Published: June 1, 2017

Recycling at the Field

Carter O'Brien, Sustainability Officer, Keller Science Action Center


Perhaps you’ve noticed the blue recycling carts around The Field Museum, the customized recycling bins in the Field Bistro, Explorer Café and the Siragusa Center, and if you are here on Members' Nights, a variety of other recycling containers in the halls behind the scenes. If so, we hope you’ve found them easy to use! The Field Museum diverted 53% of its waste from landfills in 2016, with 31 tons of that amount being captured in the blue carts.

But what happens to those materials after they leave the Museum? Do they really get recycled into new products? On April 6, 2017, sustainability manager Carter O’Brien and volunteer Emily Woodworth took a tour of Lakeshore’s Heartland Recycling Center to find out. 

Opened with new state-of-the-art machinery in the spring of 2016, this single-stream facility sorts, separates, and allocates over 2.3 million tons of waste material annually. Materials including paper, cardboard, glass, plastic, and metal are accepted, with the facility able to process 20 tons per hour.    

When materials arrive at the facility, they come mixed together and are dumped in a large pile that looks similar to traditional garbage. In order to be sold for remanufacturing, they need to be sorted by material. The process begins when a claw excavator collects small bundles from a mound along the back wall, dumps the materials onto a conveyer belt, and passes them under the back scraping drum, a large notched cylinder which turns on a horizontal axis and courses the material into a steady, even flow to the pre-sort line.

Here, Lakeshore’s sorting personnel pull any items that would interfere with the machinery processes. Oversized plastic items (such as milk crates and laundry baskets), wood and rubber are removed by hand and deposited into sorting columns below, where they are redistributed to proper recycling channels or landfill. 

One of the early stops in the automated process is the Fines Screen. Here, glass and all fine materials that are less than two inches in size are removed. Glass passes through the Glass CleanUp System, which cleans the glass coming off the Fines Screen by pulling off all the light fractions such as shredded paper. Glass is then sold to a local manufacturer, who in turn sorts it by color before using it as a raw material for new products. 

The next type of material to be removed from the stream is cardboard. The OCC Screen (aka old corrugated containers) removes all of the larger cardboard pieces directly from the sorting process. Once removed, they are sent to the American Baler where they are bundled into compact cubes for easy transport.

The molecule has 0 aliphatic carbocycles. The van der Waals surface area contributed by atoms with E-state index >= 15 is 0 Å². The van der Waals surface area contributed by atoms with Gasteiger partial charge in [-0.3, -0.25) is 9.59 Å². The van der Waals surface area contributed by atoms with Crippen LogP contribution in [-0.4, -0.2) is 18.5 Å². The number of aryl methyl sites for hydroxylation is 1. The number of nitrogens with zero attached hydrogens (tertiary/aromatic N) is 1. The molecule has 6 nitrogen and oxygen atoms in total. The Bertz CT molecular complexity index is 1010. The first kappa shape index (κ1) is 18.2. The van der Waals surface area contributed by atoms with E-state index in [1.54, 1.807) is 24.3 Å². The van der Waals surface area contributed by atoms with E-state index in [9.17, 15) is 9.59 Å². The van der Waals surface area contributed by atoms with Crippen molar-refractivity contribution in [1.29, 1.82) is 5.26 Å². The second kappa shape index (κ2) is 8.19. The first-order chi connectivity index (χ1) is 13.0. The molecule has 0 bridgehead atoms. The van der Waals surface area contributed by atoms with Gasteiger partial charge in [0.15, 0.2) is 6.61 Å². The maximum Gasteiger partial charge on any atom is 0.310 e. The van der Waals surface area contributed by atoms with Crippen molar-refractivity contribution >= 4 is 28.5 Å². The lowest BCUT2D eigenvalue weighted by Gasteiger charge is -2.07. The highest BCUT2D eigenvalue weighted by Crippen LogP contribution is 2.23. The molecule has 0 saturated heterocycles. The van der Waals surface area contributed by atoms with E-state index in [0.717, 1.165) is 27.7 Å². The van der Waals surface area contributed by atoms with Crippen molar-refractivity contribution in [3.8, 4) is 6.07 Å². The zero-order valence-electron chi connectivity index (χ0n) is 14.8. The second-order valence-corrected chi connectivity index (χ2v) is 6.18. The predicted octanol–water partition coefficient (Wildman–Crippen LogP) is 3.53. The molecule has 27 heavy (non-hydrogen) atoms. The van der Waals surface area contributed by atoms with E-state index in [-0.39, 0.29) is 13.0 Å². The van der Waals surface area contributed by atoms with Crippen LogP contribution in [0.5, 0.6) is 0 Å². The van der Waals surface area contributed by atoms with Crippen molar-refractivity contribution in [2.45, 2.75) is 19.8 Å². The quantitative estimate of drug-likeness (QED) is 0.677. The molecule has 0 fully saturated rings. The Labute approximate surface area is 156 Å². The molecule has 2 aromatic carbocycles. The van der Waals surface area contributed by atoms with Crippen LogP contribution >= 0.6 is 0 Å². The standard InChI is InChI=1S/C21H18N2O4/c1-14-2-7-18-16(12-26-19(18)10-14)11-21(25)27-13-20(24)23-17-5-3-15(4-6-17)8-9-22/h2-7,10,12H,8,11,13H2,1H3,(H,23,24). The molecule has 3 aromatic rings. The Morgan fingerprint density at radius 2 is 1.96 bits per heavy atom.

Paper fiber is separated from glass, plastic, and metal in a two-step process. First, the News Screen uses a pitched series of rollers to tumble these materials. Heavier items succumb to gravity and fall to the bottom and continue their journey through the system for further sorting. Newspaper goes over the top into another collection receptacle. The second stage of this process is the Ballistic Separator. Materials that fell to the bottom in the last stage are sorted again, with a series of sloped paddles, into 2D (paper, plastic film, cardboard, fibers) and 3D (bottles and cans). As before, heavier 3D items bounce or roll downward, and lighter 2D items travel up the slope in the direction of the paddles. Plastic film is removed at this stage and sent to the Machinex Closed Door Baler.   

Metals are pulled from the stream using two different methods. First, The Ferrous Magnet, which is located over the top of the belt, pulls out all ferrous metal, including steel and tin. The magnet is so strong that it can detect these metals even if they have labels still attached. As aluminum and some other metals are non-ferrous, sorting this material requires the use of an Eddy Current Separator. Electromagnetic fields are created by a series of magnets that spin fast and eject all non-ferrous materials by pushing them out of the stream.   

Plastics are separated using an Optical Sorter. This is designed to optically scan the materials and generates a puff of air onto any plastics it deems to be PET (plastics marked #1).

Separated commodities are stored in holding bins before being sent to the Machinex II-Ram Baler.  A computerized system allows the baler to be calibrated for which type of material is passing through. The baler will run through one type of commodity at a time, as it is crushed down into dense cubes and tied into a bale with thick wire. The machine pushes out tidy cubes ready for transport.  As mentioned before, cardboard and plastic film are the only two commodities that pass through balers specifically designed for that type of material. 

After all is sorted, baled, and stacked for distribution, what remains is a small pile of garbage. But even this pile will pass through the system a second time to assure that all possible recyclables are destined for reuse and not the landfill. 

Finally, recycling is not just good for the environment. It also can contribute positively to our local economy. Lakeshore works with a variety of local manufacturers to find the best use for these raw materials, with blue cart recycling being used to make everything from paper and cardboard products to bicycle frames to playground equipment.